I did not know the name of this wildflower--another from the aster family. Erigeron annus can be distinguished from Common Fleabane (Erigeron philadelphicus) because the leaves of the Daisy Fleabane do not wrap around the stem of the plant (the botanical term is "clasping"), whereas the leaves of the Common Fleabane do. The name fleabane hails from the days when the smoke from the burning of this plant was thought to keep fleas and other insects at bay. The flowers of Common Fleabane close at night, but I could not confirm (without running across the street in my pjs and getting eaten alive by repellent-resistant mosquitos) if Daisy Fleabane does so as well.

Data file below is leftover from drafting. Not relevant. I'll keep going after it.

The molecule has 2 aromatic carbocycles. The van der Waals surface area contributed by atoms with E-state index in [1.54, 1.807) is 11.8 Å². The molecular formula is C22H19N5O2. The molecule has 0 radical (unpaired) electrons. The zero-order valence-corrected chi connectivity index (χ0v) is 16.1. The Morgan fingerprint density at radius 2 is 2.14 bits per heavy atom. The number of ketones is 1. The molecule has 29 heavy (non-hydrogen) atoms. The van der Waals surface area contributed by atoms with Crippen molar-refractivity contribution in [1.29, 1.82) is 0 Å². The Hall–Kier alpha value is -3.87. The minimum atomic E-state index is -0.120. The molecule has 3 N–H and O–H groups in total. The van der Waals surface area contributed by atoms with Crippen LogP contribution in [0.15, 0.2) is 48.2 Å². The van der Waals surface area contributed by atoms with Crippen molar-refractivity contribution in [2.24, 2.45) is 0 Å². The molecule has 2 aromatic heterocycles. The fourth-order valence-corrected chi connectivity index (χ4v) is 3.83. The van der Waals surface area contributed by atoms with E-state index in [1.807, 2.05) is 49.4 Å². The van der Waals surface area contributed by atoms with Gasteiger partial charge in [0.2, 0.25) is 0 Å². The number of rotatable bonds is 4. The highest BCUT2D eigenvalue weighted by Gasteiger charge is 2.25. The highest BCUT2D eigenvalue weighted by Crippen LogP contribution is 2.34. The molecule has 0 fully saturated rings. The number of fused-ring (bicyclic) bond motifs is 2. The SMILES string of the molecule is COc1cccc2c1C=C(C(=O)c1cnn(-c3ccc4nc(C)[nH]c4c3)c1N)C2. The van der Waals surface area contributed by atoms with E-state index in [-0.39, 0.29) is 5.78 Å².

Learn to identify one hundred species of flora within walking distance of your home! scsours began this challenge in July of 2008, and I was eager to hop on the bandwagon about a month later. I've remembered much and learned even more. It's been a fun but slow process. Spring has finally arrived here in Massachusetts, and I will hopefully be posting often soon.